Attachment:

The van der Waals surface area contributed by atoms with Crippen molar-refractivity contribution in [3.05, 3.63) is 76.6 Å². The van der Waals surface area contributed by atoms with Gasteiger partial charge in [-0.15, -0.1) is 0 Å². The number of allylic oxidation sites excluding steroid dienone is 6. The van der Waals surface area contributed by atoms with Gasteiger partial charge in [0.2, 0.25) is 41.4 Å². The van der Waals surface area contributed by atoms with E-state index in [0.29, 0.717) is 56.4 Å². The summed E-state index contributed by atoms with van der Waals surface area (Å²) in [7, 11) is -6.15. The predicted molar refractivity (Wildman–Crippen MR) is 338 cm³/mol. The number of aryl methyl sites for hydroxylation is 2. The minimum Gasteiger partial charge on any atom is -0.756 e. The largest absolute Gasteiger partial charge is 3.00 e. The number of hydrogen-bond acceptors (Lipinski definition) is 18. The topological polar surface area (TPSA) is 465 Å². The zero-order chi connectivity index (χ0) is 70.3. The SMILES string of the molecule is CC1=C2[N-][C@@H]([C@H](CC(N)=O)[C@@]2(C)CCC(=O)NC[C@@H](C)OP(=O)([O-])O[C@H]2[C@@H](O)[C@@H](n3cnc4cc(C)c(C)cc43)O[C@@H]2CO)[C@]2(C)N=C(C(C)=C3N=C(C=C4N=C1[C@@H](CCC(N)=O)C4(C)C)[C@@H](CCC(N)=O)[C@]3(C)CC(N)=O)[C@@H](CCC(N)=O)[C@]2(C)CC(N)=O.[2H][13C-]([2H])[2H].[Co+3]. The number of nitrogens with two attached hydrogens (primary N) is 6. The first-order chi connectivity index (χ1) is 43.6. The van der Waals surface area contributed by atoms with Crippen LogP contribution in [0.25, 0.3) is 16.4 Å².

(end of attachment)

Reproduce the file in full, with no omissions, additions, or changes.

The van der Waals surface area contributed by atoms with Crippen molar-refractivity contribution in [3.05, 3.63) is 76.6 Å². The van der Waals surface area contributed by atoms with Gasteiger partial charge in [-0.15, -0.1) is 0 Å². The number of allylic oxidation sites excluding steroid dienone is 6. The van der Waals surface area contributed by atoms with Gasteiger partial charge in [0.2, 0.25) is 41.4 Å². The van der Waals surface area contributed by atoms with E-state index in [0.29, 0.717) is 56.4 Å². The summed E-state index contributed by atoms with van der Waals surface area (Å²) in [7, 11) is -6.15. The predicted molar refractivity (Wildman–Crippen MR) is 338 cm³/mol. The number of aryl methyl sites for hydroxylation is 2. The minimum Gasteiger partial charge on any atom is -0.756 e. The largest absolute Gasteiger partial charge is 3.00 e. The number of hydrogen-bond acceptors (Lipinski definition) is 18. The topological polar surface area (TPSA) is 465 Å². The zero-order chi connectivity index (χ0) is 70.3. The SMILES string of the molecule is CC1=C2[N-][C@@H]([C@H](CC(N)=O)[C@@]2(C)CCC(=O)NC[C@@H](C)OP(=O)([O-])O[C@H]2[C@@H](O)[C@@H](n3cnc4cc(C)c(C)cc43)O[C@@H]2CO)[C@]2(C)N=C(C(C)=C3N=C(C=C4N=C1[C@@H](CCC(N)=O)C4(C)C)[C@@H](CCC(N)=O)[C@]3(C)CC(N)=O)[C@@H](CCC(N)=O)[C@]2(C)CC(N)=O.[2H][13C-]([2H])[2H].[Co+3]. The number of nitrogens with two attached hydrogens (primary N) is 6. The first-order chi connectivity index (χ1) is 43.6. The van der Waals surface area contributed by atoms with Crippen LogP contribution in [0.25, 0.3) is 16.4 Å².